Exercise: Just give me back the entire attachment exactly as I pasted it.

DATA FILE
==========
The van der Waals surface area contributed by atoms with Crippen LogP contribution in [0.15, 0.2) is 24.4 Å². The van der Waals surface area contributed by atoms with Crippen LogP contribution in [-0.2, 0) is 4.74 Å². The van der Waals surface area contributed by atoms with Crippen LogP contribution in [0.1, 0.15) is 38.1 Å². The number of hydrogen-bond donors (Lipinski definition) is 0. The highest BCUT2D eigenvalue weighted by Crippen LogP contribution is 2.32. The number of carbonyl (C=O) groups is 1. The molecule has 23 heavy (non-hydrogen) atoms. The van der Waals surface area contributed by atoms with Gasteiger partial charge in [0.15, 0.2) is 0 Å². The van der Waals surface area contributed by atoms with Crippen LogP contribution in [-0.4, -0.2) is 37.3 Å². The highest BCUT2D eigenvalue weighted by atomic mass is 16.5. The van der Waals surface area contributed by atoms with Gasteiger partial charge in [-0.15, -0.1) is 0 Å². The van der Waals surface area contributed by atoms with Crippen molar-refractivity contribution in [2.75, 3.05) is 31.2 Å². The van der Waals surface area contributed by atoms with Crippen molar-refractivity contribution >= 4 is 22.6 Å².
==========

The van der Waals surface area contributed by atoms with Crippen LogP contribution in [0.15, 0.2) is 24.4 Å². The van der Waals surface area contributed by atoms with Crippen LogP contribution in [-0.2, 0) is 4.74 Å². The van der Waals surface area contributed by atoms with Crippen LogP contribution in [0.1, 0.15) is 38.1 Å². The number of hydrogen-bond donors (Lipinski definition) is 0. The highest BCUT2D eigenvalue weighted by Crippen LogP contribution is 2.32. The number of carbonyl (C=O) groups is 1. The molecule has 23 heavy (non-hydrogen) atoms. The van der Waals surface area contributed by atoms with Gasteiger partial charge in [0.15, 0.2) is 0 Å². The van der Waals surface area contributed by atoms with Crippen LogP contribution in [-0.4, -0.2) is 37.3 Å². The highest BCUT2D eigenvalue weighted by atomic mass is 16.5. The van der Waals surface area contributed by atoms with Gasteiger partial charge in [-0.15, -0.1) is 0 Å². The van der Waals surface area contributed by atoms with Crippen molar-refractivity contribution in [2.75, 3.05) is 31.2 Å². The van der Waals surface area contributed by atoms with Crippen molar-refractivity contribution >= 4 is 22.6 Å².